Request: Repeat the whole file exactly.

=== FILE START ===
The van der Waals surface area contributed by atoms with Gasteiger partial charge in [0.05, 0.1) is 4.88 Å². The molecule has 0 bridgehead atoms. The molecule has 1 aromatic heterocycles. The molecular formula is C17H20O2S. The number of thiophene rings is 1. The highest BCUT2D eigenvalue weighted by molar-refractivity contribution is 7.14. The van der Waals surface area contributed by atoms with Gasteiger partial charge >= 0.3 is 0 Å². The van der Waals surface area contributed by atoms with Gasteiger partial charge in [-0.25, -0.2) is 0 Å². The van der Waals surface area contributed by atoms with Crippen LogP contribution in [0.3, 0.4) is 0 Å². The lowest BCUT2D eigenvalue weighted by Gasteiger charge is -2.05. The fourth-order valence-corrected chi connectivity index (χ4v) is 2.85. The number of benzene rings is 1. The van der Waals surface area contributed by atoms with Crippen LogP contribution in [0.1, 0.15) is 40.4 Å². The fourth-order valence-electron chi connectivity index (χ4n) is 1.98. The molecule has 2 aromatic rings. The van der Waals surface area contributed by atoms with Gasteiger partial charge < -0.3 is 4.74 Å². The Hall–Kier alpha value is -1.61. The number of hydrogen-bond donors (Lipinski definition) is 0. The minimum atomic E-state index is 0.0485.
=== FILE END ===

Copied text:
The van der Waals surface area contributed by atoms with Gasteiger partial charge in [0.05, 0.1) is 4.88 Å². The molecule has 0 bridgehead atoms. The molecule has 1 aromatic heterocycles. The molecular formula is C17H20O2S. The number of thiophene rings is 1. The highest BCUT2D eigenvalue weighted by molar-refractivity contribution is 7.14. The van der Waals surface area contributed by atoms with Gasteiger partial charge >= 0.3 is 0 Å². The van der Waals surface area contributed by atoms with Gasteiger partial charge in [-0.25, -0.2) is 0 Å². The van der Waals surface area contributed by atoms with Crippen LogP contribution in [0.3, 0.4) is 0 Å². The lowest BCUT2D eigenvalue weighted by Gasteiger charge is -2.05. The fourth-order valence-corrected chi connectivity index (χ4v) is 2.85. The number of benzene rings is 1. The van der Waals surface area contributed by atoms with Crippen LogP contribution in [0.1, 0.15) is 40.4 Å². The fourth-order valence-electron chi connectivity index (χ4n) is 1.98. The molecule has 2 aromatic rings. The van der Waals surface area contributed by atoms with Gasteiger partial charge < -0.3 is 4.74 Å². The Hall–Kier alpha value is -1.61. The number of hydrogen-bond donors (Lipinski definition) is 0. The minimum atomic E-state index is 0.0485.